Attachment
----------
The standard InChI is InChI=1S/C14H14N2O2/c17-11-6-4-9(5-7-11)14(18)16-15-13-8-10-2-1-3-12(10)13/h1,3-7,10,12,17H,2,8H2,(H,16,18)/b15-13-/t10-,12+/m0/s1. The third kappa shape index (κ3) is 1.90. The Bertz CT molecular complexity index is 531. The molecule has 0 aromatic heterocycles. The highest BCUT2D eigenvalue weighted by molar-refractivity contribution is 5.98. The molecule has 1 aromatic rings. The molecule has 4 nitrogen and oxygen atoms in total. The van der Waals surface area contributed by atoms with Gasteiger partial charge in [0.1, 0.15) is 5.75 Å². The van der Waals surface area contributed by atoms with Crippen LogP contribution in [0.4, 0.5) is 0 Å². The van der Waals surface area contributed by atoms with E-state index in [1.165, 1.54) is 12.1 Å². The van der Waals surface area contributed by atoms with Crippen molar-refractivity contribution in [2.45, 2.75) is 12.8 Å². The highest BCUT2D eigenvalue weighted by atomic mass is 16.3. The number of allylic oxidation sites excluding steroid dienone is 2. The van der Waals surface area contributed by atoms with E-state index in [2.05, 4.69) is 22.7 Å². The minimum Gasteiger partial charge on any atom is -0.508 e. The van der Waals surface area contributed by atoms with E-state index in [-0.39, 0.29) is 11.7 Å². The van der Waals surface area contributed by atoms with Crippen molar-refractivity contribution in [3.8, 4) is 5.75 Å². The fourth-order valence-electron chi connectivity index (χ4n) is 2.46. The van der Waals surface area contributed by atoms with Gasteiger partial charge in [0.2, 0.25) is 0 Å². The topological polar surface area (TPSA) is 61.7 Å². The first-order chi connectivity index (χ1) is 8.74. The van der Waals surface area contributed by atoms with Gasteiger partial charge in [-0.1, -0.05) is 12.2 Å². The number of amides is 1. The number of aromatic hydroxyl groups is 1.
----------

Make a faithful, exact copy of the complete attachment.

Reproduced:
The standard InChI is InChI=1S/C14H14N2O2/c17-11-6-4-9(5-7-11)14(18)16-15-13-8-10-2-1-3-12(10)13/h1,3-7,10,12,17H,2,8H2,(H,16,18)/b15-13-/t10-,12+/m0/s1. The third kappa shape index (κ3) is 1.90. The Bertz CT molecular complexity index is 531. The molecule has 0 aromatic heterocycles. The highest BCUT2D eigenvalue weighted by molar-refractivity contribution is 5.98. The molecule has 1 aromatic rings. The molecule has 4 nitrogen and oxygen atoms in total. The van der Waals surface area contributed by atoms with Gasteiger partial charge in [0.1, 0.15) is 5.75 Å². The van der Waals surface area contributed by atoms with Crippen LogP contribution in [0.4, 0.5) is 0 Å². The van der Waals surface area contributed by atoms with E-state index in [1.165, 1.54) is 12.1 Å². The van der Waals surface area contributed by atoms with Crippen molar-refractivity contribution in [2.45, 2.75) is 12.8 Å². The highest BCUT2D eigenvalue weighted by atomic mass is 16.3. The number of allylic oxidation sites excluding steroid dienone is 2. The van der Waals surface area contributed by atoms with E-state index in [2.05, 4.69) is 22.7 Å². The minimum Gasteiger partial charge on any atom is -0.508 e. The van der Waals surface area contributed by atoms with E-state index in [-0.39, 0.29) is 11.7 Å². The van der Waals surface area contributed by atoms with Crippen molar-refractivity contribution in [3.8, 4) is 5.75 Å². The fourth-order valence-electron chi connectivity index (χ4n) is 2.46. The van der Waals surface area contributed by atoms with Gasteiger partial charge in [0.2, 0.25) is 0 Å². The topological polar surface area (TPSA) is 61.7 Å². The first-order chi connectivity index (χ1) is 8.74. The van der Waals surface area contributed by atoms with Gasteiger partial charge in [-0.1, -0.05) is 12.2 Å². The number of amides is 1. The number of aromatic hydroxyl groups is 1.